Fusion has long been seen as a clean-energy alternative to sources that burn fossil fuels and release greenhouse gases. Other technologies and applications being developed in the race for fusion power include powerful magnets, better lasers or radiation therapy for cancer research.
Fusion, Mr. Benioff added, “has no limits if you can get it to work.”
Developers mostly in the U.S., Canada and Europe have been riding a wave of momentum since August 2021, when scientists at Lawrence Livermore National Laboratory came close to achieving more energy in a fusion reaction than was put in with lasers, a goal known as net gain.
Many grew to believe that a breakthrough was imminent. It came in December when the national lab achieved net gain for the first time.
Nuclear fusion occurs when two light atomic nuclei merge to form a single heavier one. That process releases huge amounts of energy, no carbon emissions and limited radioactivity, but companies would have to sustain fusion reactions and engineer a way to turn that energy into net power.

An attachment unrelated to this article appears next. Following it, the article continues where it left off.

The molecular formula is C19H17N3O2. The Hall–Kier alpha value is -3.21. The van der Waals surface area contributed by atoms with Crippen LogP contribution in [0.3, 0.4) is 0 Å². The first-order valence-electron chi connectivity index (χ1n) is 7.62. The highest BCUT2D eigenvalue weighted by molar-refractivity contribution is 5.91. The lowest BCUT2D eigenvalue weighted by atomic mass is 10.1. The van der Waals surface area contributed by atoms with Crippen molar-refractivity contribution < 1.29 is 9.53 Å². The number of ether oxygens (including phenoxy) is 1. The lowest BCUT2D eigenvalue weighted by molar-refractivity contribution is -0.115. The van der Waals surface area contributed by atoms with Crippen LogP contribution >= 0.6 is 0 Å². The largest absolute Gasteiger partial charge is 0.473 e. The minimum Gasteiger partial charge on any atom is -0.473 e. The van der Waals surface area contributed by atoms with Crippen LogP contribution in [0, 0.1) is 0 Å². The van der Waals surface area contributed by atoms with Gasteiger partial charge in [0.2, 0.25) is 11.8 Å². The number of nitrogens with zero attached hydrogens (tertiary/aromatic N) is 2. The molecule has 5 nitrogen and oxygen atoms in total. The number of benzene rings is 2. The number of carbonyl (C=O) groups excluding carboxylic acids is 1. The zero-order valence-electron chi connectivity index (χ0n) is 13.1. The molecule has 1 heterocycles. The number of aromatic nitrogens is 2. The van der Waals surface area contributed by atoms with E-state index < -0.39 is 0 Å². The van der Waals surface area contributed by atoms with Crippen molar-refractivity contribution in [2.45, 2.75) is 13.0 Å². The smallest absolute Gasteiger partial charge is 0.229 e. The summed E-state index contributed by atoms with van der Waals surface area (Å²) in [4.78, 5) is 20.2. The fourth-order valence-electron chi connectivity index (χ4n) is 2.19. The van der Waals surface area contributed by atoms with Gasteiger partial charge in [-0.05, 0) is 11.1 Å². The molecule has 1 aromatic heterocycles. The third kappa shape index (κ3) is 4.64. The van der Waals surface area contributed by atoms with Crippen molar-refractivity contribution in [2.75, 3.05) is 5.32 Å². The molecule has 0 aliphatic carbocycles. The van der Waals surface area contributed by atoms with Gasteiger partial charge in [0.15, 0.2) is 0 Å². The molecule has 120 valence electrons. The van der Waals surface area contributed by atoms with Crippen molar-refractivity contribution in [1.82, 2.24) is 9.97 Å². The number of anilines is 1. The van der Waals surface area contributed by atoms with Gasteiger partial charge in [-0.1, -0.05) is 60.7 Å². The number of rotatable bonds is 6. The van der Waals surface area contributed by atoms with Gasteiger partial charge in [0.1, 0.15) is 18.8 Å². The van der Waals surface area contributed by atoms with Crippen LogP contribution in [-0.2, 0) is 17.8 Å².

The old saw about fusion is that it is a mirage years away and always will be. It is a long-shot bet even with the high-risk world of venture funding.
Mr. Benioff said he was persuaded by Vinod Khosla, the Sun Microsystems co-founder who was an early investor in private fusion, historically the province of academia and national labs.
Mr. Khosla’s interest hinged on the ability to build a large high-temperature superconducting electromagnet. He spent 15 months on due diligence and hired three teams to evaluate the design before investing.
He thinks that several fusion designs should be tested and is investing in another firm, Realta Fusion, a spinout from the University of Wisconsin-Madison. “Even if one of them can work, the planet is much better off is how I look at it,” he said.
As an investor, Mr. Khosla sees fusion this way: “Financially either you lose one times your money or you can make a thousand times your money,” Mr. Khosla said. “That’s the math of fusion.”
Industrial firms, major oil companies and sovereign-wealth funds are backing efforts along with the Department of Defense, which is in search of a toaster-sized power system for satellite propulsion.
“There’s a reasonable probability at least one, maybe two companies will demonstrate fusion conditions in this decade,” said Ernest Moniz, who is the chief executive of the nonprofit research group Energy Futures Initiative and a former U.S. Energy Secretary.
Mr. Moniz, a physicist, said that improvements in large-scale machine learning have sped experiments and helped several companies achieve or approach the extreme temperatures and pressures needed for fusion reactions.